In Russia, birds were tracked for 1–4 h, taking measurements every 5 min. Here birds were chosen that were marked with neck-collar or leg-band. One unmarked bird was followed at a time that few other birds were nearby, hence confusion with other birds was unlikely in this case. These paths were collected to check whether an alternation between localized search and directed search could be detected when swans were tracked for longer time periods than 15 min.

ANALYSIS OF MOVEMENT DATA

The 15-min paths collected in the Netherlands were analysed quantitatively. The length and the turning angle (ranging from –180° to 180°) between subsequent positions were calculated, defining right turns as negative and left turns as positive by convention (0° being straight ahead). We selected the paths with a maximum distance between observer and bird of less than 230 m, at which distance a 1° difference in azimuth is equal to 4 m, and defined a step as a change in position of ≥4 m. The effect of the height of the observation point on a calculated step length was so small (0·2–0·001% for birds at 50–230 m) that it was ignored. Given the approximate crater size, an analysis with a resolution of 1 m would in principle be desirable. However, an analysis based on a finer scale than 4 m is biased, since a displacement is more often apparent from the distance measurement than from the azimuth measurement, in which case the turning angle is calculated to be 0° or ±180°. Apart from this bias, the analysis based on ≥1-m steps gave rather similar outcomes as the analysis of ≥4-m steps, yielding confidence in the validity of the presented approach.

The average net squared displacement calculated for the observed paths after each nth step ( inline image) was compared with the inline image predicted by directional random walk or random walk models using the bootstrap procedure described by Turchin (1998). It has become conventional to use the squared displacement rather than the linear displacement because its expectation has been analytically derived, and because it tends to show a linear relationship with time (Kareiva & Shigesada 1983). Only complete 15-min paths (30 in 1995 and 49 in 1996) were used. Empirical distributions of step lengths and of turning angles were constructed by pooling the data for all individuals in the two years. Subsequently, starting from (x0, y0) = (0, 0) for convenience, 1000 pseudopaths were generated. For each step, a step length and turning angle were drawn. In the case of a random walk, a step length was randomly drawn (with replacement) from the empirical distribution, but the turning angle was drawn from a uniform distribution (ranging from –180° to 180°). In the case of a directional random walk, both the step length and turning angle were drawn from the empirical distributions. The net squared displacement from the starting point was calculated after each nth step as:

  • Rn2 = xn2 + yn2.

Subsequently, we randomly drew as many Rn2 values as there were observed paths with at least n steps, and calculated inline image for this set. This was repeated 1000 times. Finally, these inline image were sorted in an ascending order, and the mean and 95% confidence interval calculated by taking the average, 26th and 975th value of these. inline image was also calculated using Kareiva & Shigesada’s (1983) equation 2 (that assumes turning angles symmetrical around 0°).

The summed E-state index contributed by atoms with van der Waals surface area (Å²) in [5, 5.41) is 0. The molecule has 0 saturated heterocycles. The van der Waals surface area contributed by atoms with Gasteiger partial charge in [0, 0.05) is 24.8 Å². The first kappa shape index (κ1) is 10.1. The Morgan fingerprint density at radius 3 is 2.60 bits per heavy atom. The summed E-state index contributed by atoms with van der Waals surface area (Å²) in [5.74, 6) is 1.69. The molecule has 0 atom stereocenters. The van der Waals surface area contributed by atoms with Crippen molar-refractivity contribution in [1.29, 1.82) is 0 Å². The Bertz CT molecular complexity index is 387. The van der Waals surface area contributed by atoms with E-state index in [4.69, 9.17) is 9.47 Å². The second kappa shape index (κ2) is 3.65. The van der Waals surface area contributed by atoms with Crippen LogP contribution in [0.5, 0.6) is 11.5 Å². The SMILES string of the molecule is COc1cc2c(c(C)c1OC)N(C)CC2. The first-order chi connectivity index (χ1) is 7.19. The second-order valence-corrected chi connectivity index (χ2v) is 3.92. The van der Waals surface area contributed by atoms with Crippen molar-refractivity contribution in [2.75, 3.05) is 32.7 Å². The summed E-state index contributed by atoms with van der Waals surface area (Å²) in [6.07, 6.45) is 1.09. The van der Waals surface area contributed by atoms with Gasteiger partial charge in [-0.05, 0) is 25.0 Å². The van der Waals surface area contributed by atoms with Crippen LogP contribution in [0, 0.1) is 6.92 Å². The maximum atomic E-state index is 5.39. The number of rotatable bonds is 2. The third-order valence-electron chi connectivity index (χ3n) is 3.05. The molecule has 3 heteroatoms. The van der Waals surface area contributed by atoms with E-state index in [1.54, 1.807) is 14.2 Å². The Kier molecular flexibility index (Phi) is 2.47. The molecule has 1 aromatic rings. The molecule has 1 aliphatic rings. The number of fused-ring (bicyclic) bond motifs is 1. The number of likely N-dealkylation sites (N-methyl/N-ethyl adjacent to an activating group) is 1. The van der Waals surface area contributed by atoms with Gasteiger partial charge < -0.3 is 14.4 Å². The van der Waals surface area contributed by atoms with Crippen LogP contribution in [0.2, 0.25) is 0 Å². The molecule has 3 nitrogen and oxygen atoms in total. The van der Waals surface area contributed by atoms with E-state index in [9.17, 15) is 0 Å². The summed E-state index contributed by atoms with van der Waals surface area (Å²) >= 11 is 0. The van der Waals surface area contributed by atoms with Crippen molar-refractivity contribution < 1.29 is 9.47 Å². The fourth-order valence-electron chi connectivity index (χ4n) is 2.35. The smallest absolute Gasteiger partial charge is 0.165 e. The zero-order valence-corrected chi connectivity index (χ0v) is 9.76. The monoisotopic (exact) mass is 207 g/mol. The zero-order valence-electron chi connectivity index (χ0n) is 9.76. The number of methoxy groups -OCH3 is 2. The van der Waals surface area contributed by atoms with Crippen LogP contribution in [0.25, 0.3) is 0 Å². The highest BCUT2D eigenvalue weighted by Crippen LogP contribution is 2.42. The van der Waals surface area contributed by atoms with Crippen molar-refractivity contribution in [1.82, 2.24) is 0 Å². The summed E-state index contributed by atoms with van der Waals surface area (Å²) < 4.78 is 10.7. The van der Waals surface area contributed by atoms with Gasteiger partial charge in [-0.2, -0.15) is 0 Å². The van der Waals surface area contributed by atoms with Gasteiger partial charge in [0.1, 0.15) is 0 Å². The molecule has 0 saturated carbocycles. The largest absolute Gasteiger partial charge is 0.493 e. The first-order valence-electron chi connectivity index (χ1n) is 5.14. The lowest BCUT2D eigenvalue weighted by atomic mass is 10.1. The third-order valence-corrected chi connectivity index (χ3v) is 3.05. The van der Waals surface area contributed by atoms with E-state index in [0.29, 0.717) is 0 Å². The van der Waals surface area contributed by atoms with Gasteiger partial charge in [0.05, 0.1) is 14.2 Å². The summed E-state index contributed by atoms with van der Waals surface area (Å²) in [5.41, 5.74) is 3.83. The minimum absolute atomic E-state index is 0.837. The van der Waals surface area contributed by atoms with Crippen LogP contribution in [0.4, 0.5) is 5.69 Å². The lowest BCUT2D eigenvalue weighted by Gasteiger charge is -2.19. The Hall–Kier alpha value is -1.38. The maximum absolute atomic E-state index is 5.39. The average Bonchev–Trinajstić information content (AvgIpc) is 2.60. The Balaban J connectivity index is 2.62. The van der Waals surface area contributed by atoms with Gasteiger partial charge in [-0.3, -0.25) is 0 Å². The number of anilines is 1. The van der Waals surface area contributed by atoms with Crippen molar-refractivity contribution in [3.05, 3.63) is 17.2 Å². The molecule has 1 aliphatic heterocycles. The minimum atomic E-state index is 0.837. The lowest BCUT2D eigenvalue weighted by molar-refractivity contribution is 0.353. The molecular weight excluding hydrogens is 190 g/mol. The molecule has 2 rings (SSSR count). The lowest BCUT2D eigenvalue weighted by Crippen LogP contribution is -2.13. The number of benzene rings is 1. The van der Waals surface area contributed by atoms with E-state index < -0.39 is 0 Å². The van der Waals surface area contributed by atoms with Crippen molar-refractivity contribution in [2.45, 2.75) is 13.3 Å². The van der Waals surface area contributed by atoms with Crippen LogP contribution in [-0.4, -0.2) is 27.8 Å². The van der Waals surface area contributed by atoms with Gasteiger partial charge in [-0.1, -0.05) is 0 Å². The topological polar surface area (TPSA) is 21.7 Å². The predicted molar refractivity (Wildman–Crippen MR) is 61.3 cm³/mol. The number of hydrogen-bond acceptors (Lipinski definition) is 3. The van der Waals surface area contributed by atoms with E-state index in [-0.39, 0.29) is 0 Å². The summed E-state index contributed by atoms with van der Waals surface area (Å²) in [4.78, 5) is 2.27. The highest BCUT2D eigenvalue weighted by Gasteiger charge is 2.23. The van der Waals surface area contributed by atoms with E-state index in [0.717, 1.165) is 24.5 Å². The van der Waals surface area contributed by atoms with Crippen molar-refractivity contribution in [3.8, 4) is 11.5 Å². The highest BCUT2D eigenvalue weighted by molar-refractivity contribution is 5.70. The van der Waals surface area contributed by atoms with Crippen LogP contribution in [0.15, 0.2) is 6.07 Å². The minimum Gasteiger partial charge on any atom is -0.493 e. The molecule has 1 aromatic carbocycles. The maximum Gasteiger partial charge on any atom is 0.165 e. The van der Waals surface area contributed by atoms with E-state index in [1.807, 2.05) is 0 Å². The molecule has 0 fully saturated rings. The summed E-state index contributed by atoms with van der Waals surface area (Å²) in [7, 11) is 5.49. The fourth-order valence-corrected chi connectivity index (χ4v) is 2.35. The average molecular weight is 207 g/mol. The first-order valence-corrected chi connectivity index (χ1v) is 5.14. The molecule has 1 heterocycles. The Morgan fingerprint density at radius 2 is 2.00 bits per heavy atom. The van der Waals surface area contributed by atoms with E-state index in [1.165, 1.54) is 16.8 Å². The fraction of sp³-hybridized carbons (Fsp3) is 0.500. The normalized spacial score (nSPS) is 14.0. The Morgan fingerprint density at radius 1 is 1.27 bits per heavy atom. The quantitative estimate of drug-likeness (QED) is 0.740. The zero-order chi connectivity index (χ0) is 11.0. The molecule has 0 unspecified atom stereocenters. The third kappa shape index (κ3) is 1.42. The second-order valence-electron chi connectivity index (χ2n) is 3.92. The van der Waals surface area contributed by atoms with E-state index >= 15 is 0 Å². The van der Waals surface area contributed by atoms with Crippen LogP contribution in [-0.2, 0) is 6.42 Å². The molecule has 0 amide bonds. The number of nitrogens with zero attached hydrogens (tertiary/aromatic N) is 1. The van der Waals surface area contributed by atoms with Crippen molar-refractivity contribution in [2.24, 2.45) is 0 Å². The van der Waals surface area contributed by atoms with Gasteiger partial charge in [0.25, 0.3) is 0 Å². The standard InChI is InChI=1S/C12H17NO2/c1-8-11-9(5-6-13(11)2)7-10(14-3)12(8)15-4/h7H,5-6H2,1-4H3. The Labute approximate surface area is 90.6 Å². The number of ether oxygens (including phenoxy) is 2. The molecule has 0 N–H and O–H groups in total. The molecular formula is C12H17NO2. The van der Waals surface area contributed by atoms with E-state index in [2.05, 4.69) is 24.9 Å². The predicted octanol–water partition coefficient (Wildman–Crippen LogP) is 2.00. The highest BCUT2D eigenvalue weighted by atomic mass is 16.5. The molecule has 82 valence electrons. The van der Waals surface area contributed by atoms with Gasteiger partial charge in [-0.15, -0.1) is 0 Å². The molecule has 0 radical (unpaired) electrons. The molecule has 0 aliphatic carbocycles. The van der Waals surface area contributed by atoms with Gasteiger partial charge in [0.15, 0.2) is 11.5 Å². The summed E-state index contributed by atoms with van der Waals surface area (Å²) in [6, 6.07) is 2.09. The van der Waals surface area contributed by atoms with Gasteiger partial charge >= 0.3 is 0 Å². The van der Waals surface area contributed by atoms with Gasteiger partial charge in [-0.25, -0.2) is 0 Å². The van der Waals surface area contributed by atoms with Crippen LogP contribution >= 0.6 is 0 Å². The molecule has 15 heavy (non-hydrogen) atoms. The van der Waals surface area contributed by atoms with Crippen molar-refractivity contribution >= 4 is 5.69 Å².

The main assumption of the (directional) random walk model (i.e. a lack of autocorrelation of both step lengths and turning angles) was tested by calculating the correlation between sequential (log-transformed) step lengths (using Pearson correlation coefficient) and the correlation between sequential turning angles (using Jupp-Mardia circular correlation coefficient). In addition, Stephens circular correlation coefficient was calculated to determine the sign of the autocorrelation of turning angles (Stephens r = max(r+, r), where r+ and r indicate positive and negative coefficients, respectively). Whether the turning angles were uniformly distributed on the 360° circle (i.e. no directionality) was tested by calculating the angular concentration (or mean vector length) and using the Rayleigh test (Batschelet 1981).

FOOD DISPERSION

Below-ground tubers were sampled in the Lauwersmeer by taking 40-cm deep cores (diameter 10 cm) and filtering the sediment through a 3-mm sieve. Tubers were dried for 72 h at 70 °C.

In order to establish the number of cores to be taken per square metre, a 100 × 100 × 60-cm high frame, which was subdivided into 8 × 8 squares, was pushed 40 cm deep into the sediment. Hereby it was possible to take cores close together, one core per square, extracting half of the sediment in the square. The tubers were weighed per core. This yielded a grand average of 116·8 g m−2 ± 97·3 SD (N = 64) fresh mass, equivalent to about 35 g m−2 dry mass. It was subsequently determined how the estimate of the tuber biomass density at a given square metre was dependent on the number of cores. A specific core result was randomly drawn (without replacement), and after each draw the percent deviation of the current average from the grand average (i.e. of the 64 cores) was calculated. This procedure was repeated 100 times. The median percentage deviation decreased from 20% after six cores, 15% after nine cores, 10% after 18 cores, to 5% after 36 cores. It was decided to take six cores m−2 in a sampling scheme designed to describe the tuber biomass density distribution of the pondweed bed, and nine cores m−2 in a sampling scheme designed to measure the spatial autocorrelation in tuber biomass density within that bed.